The most important thing you can ever do is being kind to yourself. Having compassion for yourself and where you are. Treating yourself with generosity and unconditional love regardless of what you do or don’t do.
Consider the following questions:
- How do you speak to yourself after engaging in self-sabotaging behavior? (i.e., after eating something you said you wouldn’t eat, or having too many drinks, or acting impulsively in a relationship)
- How do you treat yourself after a long, stressful day?
- What do you tell yourself when you’re feeling sadness or frustration?
- What do you do right after you make a “mistake”? (i.e., forgetting a deadline or appointment, sending the wrong email, etc)
Take your time to reflect on these questions, because your answers will show you where your self-compassion level currently stands. If you often beat yourself up, make yourself feel worse, replay your “mistake” in your head over and over, or use other self-sabotaging behaviors to numb your feelings of shame or regret — then you need to seriously step up your self-compassion.
The first thing you should do is adopt these words as your mantra:
I’m doing the best I can – and that’s ok.
Use these words as a salve whenever you feel the pangs of shame, regret, disappointment, or hopelessness rise up within you. Practice a different way of responding to yourself during times of stress, overwhelming emotions, or right after you’ve made a mistake. (Of course, let me remind you that there are no “mistakes,” really, because everything that happens has a purpose and a lesson.)
You must remind yourself that you’re human. You’re not perfect. And that’s ok! It’s not only ok, but essentially the way things are. You can’t change or discard your humanity, at least not while you’re here incarnated in a physical body. Instead of hating or cursing your humanity, use it to grow and evolve. Use it to cultivate empathy for what other humans are going through. Use it to cultivate a sense of humor about the crazy behaviors we all engage in. You’re not alone.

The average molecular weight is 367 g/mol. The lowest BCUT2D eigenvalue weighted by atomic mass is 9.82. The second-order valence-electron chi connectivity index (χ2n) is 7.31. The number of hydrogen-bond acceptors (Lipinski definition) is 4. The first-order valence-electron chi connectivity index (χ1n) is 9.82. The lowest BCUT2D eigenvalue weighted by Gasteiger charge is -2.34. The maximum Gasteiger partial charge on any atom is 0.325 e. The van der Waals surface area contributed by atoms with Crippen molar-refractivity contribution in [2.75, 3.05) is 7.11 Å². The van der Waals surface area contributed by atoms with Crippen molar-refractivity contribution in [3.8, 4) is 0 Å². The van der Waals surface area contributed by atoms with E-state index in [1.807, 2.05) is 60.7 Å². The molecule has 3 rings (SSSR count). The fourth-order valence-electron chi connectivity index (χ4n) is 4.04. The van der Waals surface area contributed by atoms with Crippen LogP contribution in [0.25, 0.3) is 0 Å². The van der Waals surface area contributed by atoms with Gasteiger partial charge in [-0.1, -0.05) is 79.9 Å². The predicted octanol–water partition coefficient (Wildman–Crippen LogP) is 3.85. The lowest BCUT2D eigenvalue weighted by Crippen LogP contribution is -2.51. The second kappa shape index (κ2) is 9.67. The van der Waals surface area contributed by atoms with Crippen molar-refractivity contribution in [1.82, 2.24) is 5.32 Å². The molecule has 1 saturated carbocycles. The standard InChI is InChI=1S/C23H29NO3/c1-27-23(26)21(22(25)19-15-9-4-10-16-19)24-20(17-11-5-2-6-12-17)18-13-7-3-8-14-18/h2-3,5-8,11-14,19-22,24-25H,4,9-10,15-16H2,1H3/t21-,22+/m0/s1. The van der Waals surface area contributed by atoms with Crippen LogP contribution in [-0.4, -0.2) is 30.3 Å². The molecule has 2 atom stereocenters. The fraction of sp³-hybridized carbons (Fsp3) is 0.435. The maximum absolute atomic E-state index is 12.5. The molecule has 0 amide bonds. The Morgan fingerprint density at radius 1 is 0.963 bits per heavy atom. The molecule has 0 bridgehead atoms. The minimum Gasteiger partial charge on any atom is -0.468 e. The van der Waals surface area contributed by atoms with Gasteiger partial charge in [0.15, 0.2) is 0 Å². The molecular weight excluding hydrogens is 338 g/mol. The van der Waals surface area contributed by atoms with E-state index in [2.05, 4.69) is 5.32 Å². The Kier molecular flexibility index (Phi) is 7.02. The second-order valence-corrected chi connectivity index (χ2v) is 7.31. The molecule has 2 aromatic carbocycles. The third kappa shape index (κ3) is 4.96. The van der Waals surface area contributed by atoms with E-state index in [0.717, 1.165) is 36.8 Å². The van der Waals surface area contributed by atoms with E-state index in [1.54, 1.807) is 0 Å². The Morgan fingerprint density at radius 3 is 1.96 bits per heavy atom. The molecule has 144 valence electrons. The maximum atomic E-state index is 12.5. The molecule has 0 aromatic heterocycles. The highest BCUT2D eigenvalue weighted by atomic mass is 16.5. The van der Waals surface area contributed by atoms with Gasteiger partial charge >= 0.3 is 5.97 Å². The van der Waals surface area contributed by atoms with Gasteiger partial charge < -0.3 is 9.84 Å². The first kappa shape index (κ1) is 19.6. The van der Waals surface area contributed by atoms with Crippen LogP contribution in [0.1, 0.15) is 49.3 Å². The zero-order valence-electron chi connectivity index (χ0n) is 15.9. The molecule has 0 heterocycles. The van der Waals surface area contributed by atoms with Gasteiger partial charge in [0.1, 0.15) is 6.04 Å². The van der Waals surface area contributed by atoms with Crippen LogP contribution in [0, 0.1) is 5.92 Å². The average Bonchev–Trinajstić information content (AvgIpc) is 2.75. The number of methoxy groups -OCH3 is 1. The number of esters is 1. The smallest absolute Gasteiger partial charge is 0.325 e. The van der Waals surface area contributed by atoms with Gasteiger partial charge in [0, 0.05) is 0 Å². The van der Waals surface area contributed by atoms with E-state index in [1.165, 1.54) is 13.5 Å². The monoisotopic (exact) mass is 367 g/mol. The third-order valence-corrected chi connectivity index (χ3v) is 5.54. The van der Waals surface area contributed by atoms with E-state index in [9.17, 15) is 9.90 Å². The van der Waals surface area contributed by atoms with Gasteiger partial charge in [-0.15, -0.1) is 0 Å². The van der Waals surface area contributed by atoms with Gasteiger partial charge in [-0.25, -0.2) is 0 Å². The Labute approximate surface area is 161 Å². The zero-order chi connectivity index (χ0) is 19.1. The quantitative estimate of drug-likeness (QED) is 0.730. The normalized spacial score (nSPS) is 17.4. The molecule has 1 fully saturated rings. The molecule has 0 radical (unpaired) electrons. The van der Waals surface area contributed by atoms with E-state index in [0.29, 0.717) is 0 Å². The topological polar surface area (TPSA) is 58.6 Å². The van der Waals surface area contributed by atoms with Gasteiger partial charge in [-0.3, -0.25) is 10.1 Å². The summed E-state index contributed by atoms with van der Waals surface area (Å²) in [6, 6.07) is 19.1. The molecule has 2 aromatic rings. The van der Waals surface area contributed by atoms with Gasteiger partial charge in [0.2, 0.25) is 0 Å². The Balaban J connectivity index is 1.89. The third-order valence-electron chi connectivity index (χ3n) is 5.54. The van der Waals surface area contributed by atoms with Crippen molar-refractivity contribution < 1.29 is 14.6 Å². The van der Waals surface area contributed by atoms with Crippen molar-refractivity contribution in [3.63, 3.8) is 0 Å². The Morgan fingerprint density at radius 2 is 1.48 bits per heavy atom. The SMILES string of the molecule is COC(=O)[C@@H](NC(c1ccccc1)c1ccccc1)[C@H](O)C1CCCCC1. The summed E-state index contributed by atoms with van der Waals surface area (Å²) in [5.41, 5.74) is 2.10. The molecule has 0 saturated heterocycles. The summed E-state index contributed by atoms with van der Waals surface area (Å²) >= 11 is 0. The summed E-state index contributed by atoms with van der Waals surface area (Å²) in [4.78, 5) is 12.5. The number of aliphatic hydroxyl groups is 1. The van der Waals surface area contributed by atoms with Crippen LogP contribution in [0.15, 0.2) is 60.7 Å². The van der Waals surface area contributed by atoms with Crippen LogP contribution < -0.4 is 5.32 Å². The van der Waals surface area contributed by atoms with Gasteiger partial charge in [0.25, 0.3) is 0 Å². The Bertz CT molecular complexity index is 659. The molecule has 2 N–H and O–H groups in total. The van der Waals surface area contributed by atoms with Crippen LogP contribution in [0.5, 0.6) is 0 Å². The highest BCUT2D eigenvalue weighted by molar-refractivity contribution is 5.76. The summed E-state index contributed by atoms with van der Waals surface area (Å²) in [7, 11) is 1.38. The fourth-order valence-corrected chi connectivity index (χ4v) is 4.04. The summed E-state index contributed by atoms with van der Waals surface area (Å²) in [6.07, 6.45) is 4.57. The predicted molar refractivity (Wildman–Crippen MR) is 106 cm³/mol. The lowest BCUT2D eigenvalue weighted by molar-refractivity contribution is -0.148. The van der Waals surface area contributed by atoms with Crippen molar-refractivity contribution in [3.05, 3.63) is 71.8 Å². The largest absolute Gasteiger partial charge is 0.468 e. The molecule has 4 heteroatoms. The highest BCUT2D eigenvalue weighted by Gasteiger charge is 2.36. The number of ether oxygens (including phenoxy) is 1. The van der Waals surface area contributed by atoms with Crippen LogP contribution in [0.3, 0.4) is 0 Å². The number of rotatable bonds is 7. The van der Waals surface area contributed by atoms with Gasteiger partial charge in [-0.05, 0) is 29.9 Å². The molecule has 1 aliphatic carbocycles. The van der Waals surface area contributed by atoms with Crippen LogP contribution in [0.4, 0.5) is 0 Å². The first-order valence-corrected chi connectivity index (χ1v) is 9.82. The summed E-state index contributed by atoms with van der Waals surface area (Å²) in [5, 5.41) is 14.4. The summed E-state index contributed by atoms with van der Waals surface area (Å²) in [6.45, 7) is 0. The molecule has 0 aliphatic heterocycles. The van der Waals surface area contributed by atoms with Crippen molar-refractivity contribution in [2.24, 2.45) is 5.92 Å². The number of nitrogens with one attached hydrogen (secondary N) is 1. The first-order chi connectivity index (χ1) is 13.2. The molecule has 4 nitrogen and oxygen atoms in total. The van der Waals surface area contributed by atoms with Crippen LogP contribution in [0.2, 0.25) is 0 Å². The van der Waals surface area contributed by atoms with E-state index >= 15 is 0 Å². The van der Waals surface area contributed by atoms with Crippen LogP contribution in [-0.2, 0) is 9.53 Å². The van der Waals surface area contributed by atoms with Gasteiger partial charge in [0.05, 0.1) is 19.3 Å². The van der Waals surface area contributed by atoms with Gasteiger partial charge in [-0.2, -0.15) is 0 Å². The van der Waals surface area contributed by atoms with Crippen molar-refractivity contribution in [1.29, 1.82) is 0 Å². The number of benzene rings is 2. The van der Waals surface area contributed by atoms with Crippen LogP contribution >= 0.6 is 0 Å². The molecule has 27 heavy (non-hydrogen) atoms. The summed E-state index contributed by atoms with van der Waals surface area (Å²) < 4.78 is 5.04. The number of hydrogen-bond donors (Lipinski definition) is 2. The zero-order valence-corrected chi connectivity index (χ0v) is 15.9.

If you need to, make amends. If you’ve forgotten something important or made a “mistake” that hurt someone else, apologize. This doesn’t mean begging for forgiveness or dragging yourself through the mud, though. Apologize in a dignified and sincere way — then move on. Whether the other person accepts your apology is irrelevant.
After making amends, make sure to care for yourself in a gentler, kinder, and more compassionate way than ever before. You’re at your most vulnerable when you feel shame or regret, because these are really painful emotions. You don’t want to pile on the self-hatred and make everything worse. When you feel these emotions, your primary goal must be to soothe yourself. Speaking the words of our mantra — “I’m doing the best I can, and that’s ok” — is a great way to let yourself know everything is ok and to calm your nervous system.
Repeat the mantra as many times as needed, and then take action. Taking action is a great counter-measure and much more effective than just sitting there feeling bad about yourself. Take one compassionate or loving action to show yourself that everything will be ok, that you’re still lovable, and that you won’t abandon yourself. Some of my favorite actions include:
- take an Epsom salt bath
- light a candle and do some praying
- pull a Tarot or Angel card and journal about it
- call a good friend
- share what you’re going through with your partner
- take yourself to the movies
- go out and buy something small but comforting (i.e., a chocolate cupcake, a coloring book, a magazine, a bottle of nail polish — whatever distracts you for a little while and helps you settle down your nerves and intense emotions. Just be careful with this one: don’t turn the shopping or eating into a self-destructive, excessive habit!)
The key is to begin reshaping the way you respond to yourself during these times of emotional difficulty; times when you typically beat yourself up or resort to destructive behaviors to numb yourself. If all else fails, come back to this post and imagine that I’m there with you, reminding you that there’s a purpose and even some form of comedy in what you’re going through (because as humans we are hilarious!). And together we can speak the words: “I’m doing the best I can — and that’s ok.” The best you can is all you can do. Don’t punish yourself for not doing things differently in the past. Just keep moving forward.
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